Special Issue "Response and Simulation of Watershed Hydrological Cycle under Climate Change"

A special issue of Water (ISSN 2073-4441). This special issue belongs to the section "Hydrology".

Deadline for manuscript submissions: closed (20 December 2022) | Viewed by 1732

Special Issue Editors

College of Agriculture and Human Sciences, Prairie View A&M University, Prairie View, TX 77446, USA
Interests: watershed hydrology; SWAT model; groundwater hydrology; catchment hydrology; hydrology; hillslope hydrology; environmental engineering
Cooperative Agricultural Research Center, Prairie View A&M University, Prairie View, TX 77446, USA
Interests: water security; agricultural water management; environmental sustainability; hydrological modeling; climate change; drought
Dr. Di Liu
E-Mail Website
Guest Editor
College of Hydrology and Water Resources, Hohai University, Nanjing, China
Interests: climate change; climate modeling; land-atmosphere interaction; hydrological cycle; hydrological modeling; data assimilation; machine learning; climate-water-food nexus

Special Issue Information

Dear Colleagues,

Climate change has significantly influenced the movement of water through the land, oceans, and the atmosphere. It has many implications on watershed hydrological processes, resulting in severe droughts, floods, sea-level rise, and storms. To overcome such unprecedented climate change impacts on the watershed hydrologic cycle, modeling is one of the best tools to simulate watershed hydrological processes. In recent decades, hydrologic models have been used to simulate hydrologic processes based on historical data. However, the response and simulation of the watershed hydrological cycle under climate change have not been well studied. An advanced simulation of the watershed hydrologic cycle is needed to better predict the impacts of climate change using robust models and machine learning.

This Special Issue, “Response and Simulation of Watershed Hydrological Cycle under Climate Change”, will focus on better understanding future watershed hydrologic simulation cycles with more accurate and reliable information. Therefore, new research studies are required to investigate the impacts of climate change on watershed hydrologic processes. Hence, we invite article submissions that contribute but are not limited to the following thematic areas:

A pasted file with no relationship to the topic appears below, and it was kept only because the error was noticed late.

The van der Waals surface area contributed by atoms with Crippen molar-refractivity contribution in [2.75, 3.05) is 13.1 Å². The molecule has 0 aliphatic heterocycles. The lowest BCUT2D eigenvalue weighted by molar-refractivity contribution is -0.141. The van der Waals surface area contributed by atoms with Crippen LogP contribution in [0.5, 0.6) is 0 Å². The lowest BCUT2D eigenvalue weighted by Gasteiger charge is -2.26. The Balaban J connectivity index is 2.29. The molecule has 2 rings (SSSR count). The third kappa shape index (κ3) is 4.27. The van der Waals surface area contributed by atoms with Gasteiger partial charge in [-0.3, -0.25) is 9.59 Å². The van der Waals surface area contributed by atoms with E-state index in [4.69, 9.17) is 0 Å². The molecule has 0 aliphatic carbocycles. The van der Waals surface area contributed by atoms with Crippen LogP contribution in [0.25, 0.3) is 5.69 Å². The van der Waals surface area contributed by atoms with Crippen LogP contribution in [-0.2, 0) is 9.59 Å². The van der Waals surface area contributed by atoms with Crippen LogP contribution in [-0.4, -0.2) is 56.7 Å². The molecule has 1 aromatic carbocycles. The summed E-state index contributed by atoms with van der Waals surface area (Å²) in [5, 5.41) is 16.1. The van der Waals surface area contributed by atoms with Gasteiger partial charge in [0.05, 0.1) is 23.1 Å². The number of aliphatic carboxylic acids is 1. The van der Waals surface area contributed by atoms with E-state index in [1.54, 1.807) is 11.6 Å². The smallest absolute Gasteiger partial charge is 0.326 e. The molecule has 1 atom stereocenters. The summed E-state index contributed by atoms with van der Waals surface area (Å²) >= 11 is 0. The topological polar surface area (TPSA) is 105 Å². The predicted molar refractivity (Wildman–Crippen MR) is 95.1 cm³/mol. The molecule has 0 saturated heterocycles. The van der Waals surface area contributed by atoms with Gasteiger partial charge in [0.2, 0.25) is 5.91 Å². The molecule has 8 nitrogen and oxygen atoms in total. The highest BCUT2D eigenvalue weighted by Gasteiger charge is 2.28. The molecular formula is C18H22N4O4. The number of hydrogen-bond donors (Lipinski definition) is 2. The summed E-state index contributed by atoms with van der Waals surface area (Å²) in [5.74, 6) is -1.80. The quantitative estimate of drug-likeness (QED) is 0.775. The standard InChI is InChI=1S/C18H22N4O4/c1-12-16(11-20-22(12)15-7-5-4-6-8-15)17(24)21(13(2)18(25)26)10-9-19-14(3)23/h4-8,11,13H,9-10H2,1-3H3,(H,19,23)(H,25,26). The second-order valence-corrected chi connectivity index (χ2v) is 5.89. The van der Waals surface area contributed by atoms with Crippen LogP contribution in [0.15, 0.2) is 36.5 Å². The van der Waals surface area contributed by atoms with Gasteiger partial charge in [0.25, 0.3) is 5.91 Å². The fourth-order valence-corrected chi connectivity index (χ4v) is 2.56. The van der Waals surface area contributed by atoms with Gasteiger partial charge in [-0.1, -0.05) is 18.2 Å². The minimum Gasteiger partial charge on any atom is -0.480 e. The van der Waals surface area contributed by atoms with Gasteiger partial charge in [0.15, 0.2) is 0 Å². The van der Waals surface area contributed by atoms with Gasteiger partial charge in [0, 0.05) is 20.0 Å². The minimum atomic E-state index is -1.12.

• Response and simulation of watershed processes under climate change;
  • Watershed models and machine learning techniques to simulate watershed hydrologic cycles under different land-use changes;
  • Impacts of extreme events and climate changes on water resources;
  • Water–energy–food–land nexus as a framework for achieving sustainable water management and their impacts.

Dr. Nigus Demelash Melaku
Dr. Anoop Valiya Veettil
Dr. Di Liu
Guest Editors

Manuscript Submission Information

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Please visit the Instructions for Authors page before submitting a manuscript. The Article Processing Charge (APC) for publication in this open access journal is 2600 CHF (Swiss Francs). Submitted papers should be well formatted and use good English. Authors may use MDPI's English editing service prior to publication or during author revisions.


  • watershed process
  • process-based models
  • climate change
  • hydrologic cycle
  • evapotranspiration
  • temperature
  • runoff
  • streamflow
  • groundwater
  • machine learning
  • climate extremes
  • water–energy–food–land nexus

Published Papers (1 paper)

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The Revised Curve Number Rainfall–Runoff Methodology for an Improved Runoff Prediction
Water 2023, 15(3), 491; https://doi.org/10.3390/w15030491 - 26 Jan 2023
Cited by 1 | Viewed by 1487
The Curve Number (CN) rainfall–runoff model is a widely used method for estimating the amount of rainfall and runoff, but its accuracy in predicting runoff has been questioned globally due to its failure to produce precise predictions. The model was developed by the [...] Read more.
The Curve Number (CN) rainfall–runoff model is a widely used method for estimating the amount of rainfall and runoff, but its accuracy in predicting runoff has been questioned globally due to its failure to produce precise predictions. The model was developed by the United States Department of Agriculture (USDA) and Soil Conservation Services (SCS) in 1954, but the data and documentation about its development are incomplete, making it difficult to reassess its validity. The model was originally developed using a 1954 dataset plotted by the USDA on a log–log scale graph, with a proposed linear correlation between its two key variables (Ia and S), given by Ia = 0.2S. However, instead of using the antilog equation in the power form (Ia = S0.2) for simplification, the Ia = 0.2S correlation was used to formulate the current SCS-CN rainfall–runoff model. To date, researchers have not challenged this potential oversight. This study reevaluated the CN model by testing its reliability and performance using data from Malaysia, China, and Greece. The results of this study showed that the CN runoff model can be formulated and improved by using a power correlation in the form of Ia = Sλ. Nash–Sutcliffe model efficiency (E) indexes ranged from 0.786 to 0.919, while Kling–Gupta Efficiency (KGE) indexes ranged from 0.739 to 0.956. The Ia to S ratios (Ia/S) from this study were in the range of [0.009, 0.171], which is in line with worldwide results that have reported that the ratio is mostly 5% or lower and nowhere near the value of 0.2 (20%) originally suggested by the SCS. Full article
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